Contact: Nicholas Kost
SPOKEIES™ UNIVERSITY WITH NEIL FOOTE
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Neil Foote, CEO of Foote Communications, UNT Professor and President of National Black Public Relations Society, spoke with Doug Simon, Founder of The SPOKEies™ and D S Simon Media via Skype offering his best practices for brand and non-profit spokespeople. He also offered strategies for positioning your spokesperson in the best light while pitching your story.
“There’s an entire universe of reporters, journalists in earmarks, and bloggers who will listen to every keyword that you make and take everything that you say and potentially position it in context or out of context… we want to make sure that we’re understanding what are some of the conversations going on.”
“These awards are right on time at a time we need to recognize those who are doing great work, those who are sharing great stories, those who are representing their brands in many different ways under in some cases very difficult circumstances.”
DOUG SIMON: What are some of your key tips for best practices for spokespeople to be effective representatives of their organizations?
NEIL FOOTE: That’s a great question, Doug. To me it boils down to three key areas. Honesty– I truly advise my clients that it’s best to be honest, and as soon as you start trying to hide something a good journalist is going to see right through it.
Which means transparency. You don’t have to tell every detail about the situation, but you want to make sure that you do everything you can to make sure that you’re going to find the information to help reporters get the information to provide the best information to their readers and viewers.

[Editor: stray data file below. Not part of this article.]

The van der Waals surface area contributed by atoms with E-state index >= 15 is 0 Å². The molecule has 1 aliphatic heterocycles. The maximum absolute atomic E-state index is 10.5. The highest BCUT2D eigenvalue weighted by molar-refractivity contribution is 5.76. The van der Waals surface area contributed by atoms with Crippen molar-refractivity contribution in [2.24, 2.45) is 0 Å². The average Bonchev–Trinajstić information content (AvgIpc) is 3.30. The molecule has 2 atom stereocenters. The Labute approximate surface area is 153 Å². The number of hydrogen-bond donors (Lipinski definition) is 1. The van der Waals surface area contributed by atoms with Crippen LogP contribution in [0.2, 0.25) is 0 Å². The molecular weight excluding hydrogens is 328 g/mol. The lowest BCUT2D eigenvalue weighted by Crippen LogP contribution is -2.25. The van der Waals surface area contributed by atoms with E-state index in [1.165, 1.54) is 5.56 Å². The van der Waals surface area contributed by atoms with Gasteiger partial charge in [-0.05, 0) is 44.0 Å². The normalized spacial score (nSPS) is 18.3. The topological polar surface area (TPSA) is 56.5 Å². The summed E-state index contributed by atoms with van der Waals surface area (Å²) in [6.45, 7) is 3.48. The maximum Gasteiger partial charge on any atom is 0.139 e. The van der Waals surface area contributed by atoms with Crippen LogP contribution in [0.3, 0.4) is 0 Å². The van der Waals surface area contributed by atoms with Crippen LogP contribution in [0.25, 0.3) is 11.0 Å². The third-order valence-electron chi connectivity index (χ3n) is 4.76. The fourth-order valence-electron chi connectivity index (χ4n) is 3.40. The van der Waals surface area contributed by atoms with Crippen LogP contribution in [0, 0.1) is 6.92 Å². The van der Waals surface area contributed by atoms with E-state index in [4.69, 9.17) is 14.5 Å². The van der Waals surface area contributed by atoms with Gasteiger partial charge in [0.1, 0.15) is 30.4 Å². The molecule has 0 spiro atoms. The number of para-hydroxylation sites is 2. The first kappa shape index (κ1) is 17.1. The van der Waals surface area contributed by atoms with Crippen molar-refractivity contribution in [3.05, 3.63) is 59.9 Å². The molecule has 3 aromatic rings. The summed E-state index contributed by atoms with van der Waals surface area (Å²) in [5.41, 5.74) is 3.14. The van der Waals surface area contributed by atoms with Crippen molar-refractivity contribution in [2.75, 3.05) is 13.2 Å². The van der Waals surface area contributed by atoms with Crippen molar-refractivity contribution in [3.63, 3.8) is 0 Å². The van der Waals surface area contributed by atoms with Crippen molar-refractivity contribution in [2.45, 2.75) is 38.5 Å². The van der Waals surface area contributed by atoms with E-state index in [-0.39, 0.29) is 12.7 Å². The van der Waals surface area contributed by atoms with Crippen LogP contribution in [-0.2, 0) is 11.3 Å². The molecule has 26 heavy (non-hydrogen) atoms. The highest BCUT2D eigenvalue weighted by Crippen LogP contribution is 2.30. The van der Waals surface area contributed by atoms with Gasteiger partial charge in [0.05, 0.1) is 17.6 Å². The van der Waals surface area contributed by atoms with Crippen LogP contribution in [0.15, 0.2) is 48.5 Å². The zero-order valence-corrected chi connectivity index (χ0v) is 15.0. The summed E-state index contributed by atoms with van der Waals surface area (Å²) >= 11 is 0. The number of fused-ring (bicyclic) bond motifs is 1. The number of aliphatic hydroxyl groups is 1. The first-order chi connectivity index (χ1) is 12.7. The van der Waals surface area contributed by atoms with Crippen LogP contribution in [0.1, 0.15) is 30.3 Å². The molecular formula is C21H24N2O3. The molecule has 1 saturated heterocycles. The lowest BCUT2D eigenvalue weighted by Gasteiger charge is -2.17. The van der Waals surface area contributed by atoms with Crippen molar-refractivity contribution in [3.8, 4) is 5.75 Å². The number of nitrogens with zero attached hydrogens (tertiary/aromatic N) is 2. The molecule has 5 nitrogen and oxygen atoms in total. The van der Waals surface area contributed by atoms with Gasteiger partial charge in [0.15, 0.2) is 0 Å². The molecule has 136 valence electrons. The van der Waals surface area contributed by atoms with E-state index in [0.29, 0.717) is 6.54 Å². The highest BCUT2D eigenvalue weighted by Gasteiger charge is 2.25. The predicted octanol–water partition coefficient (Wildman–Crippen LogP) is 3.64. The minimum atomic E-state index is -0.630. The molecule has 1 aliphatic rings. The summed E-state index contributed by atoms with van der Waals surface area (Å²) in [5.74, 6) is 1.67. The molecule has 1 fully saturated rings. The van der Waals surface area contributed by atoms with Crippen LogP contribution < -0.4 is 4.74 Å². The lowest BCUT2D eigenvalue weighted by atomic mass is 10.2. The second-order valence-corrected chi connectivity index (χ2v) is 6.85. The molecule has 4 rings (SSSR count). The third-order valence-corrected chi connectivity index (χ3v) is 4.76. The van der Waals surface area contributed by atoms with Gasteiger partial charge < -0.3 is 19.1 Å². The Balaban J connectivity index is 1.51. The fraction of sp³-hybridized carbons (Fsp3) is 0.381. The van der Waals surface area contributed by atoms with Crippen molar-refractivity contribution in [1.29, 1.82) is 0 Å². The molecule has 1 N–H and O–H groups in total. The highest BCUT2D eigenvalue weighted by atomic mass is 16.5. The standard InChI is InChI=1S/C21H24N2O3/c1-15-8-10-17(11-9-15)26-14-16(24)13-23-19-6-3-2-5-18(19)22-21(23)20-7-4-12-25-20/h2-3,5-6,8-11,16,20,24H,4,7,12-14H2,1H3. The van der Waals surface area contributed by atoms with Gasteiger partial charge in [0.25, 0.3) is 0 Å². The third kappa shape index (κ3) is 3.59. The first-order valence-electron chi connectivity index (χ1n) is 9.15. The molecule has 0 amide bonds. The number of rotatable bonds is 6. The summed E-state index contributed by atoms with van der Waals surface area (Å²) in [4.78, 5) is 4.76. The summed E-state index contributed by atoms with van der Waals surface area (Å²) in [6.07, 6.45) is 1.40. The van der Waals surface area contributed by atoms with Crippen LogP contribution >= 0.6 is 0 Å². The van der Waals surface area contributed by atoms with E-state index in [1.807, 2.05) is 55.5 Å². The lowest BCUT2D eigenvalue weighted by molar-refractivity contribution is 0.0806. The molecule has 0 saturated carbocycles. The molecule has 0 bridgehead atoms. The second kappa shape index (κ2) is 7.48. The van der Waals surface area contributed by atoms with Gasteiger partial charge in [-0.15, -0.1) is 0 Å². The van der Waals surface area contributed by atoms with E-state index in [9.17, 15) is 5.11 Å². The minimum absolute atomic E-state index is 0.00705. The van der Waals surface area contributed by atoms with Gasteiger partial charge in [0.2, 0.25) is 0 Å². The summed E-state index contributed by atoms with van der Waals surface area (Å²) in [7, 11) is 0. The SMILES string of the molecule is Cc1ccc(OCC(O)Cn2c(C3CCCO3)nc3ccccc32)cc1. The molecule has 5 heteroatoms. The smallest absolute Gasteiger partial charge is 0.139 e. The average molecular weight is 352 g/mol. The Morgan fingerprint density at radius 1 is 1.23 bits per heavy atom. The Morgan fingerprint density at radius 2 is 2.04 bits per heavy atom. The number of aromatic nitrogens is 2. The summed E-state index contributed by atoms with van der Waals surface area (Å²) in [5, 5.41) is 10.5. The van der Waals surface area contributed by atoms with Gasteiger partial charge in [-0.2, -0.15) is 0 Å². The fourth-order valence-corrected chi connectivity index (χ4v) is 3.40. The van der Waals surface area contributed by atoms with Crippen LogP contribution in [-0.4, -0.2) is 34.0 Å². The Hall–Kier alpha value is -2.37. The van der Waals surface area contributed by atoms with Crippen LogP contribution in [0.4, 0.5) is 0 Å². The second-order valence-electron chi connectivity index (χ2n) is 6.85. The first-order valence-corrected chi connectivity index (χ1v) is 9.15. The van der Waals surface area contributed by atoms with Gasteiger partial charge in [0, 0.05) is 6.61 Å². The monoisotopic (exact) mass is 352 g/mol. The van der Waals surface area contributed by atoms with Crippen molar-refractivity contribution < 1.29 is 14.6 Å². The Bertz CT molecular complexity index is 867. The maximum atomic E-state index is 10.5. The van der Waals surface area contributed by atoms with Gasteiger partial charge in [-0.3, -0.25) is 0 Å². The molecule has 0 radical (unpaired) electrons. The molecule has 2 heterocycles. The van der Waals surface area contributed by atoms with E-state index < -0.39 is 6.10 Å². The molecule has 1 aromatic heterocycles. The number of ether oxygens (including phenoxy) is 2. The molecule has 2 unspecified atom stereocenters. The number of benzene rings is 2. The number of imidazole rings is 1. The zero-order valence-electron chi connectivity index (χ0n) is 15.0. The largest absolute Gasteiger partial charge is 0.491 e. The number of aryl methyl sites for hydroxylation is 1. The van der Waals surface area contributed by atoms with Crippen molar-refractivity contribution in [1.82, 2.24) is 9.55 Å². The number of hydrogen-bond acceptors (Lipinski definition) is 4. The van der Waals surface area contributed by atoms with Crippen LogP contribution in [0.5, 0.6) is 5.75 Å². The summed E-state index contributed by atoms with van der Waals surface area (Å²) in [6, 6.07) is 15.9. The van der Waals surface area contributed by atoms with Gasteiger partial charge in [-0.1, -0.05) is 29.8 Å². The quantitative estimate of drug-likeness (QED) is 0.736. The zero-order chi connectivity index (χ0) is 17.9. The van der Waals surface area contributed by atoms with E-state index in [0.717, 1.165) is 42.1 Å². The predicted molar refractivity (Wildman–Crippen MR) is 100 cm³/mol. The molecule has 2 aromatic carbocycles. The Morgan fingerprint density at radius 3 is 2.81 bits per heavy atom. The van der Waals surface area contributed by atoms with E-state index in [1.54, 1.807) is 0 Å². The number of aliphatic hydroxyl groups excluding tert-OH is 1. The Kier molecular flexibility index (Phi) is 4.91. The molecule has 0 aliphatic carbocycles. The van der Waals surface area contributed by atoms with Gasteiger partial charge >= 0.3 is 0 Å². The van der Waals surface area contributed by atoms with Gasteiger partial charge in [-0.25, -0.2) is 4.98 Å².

The third part I say is humility. There’s nothing worse, and we’ve seen it over and over again, of spokespeople who seem to be higher than their positions, than really talking to and talking with journalists who, for the most part, are trying to get good information that they can transfer to their audiences, which we know now happens much more rapidly than the old days. So we’re talking about print, digital, and social media instantly sharing anything a spokesperson says.
So being able to portray yourself in an honest, transparent, and humble manner are the best three things that any spokesperson can do.
DOUG SIMON: Yeah. And there are really two parts to being a spokesperson. At one point you’re taking incoming, where something’s happened where journalists have a great interest in what you’re doing. But you’re also trying to have your team be productive for you, to give you an opportunity to get out there, to tell the stories that you want to tell. How do you strategize to put a spokesperson in the best light when you’re being proactive to get a story out there?
NEIL FOOTE: Several key things. You want to do your research. You want to do the information gathering on your side. So I really work with my clients to make sure we understand everything that’s been written or aired about the situation, that’s been posted or tweeted or shared that will give us bits of information, pro or negative– positive or negative– about the situation.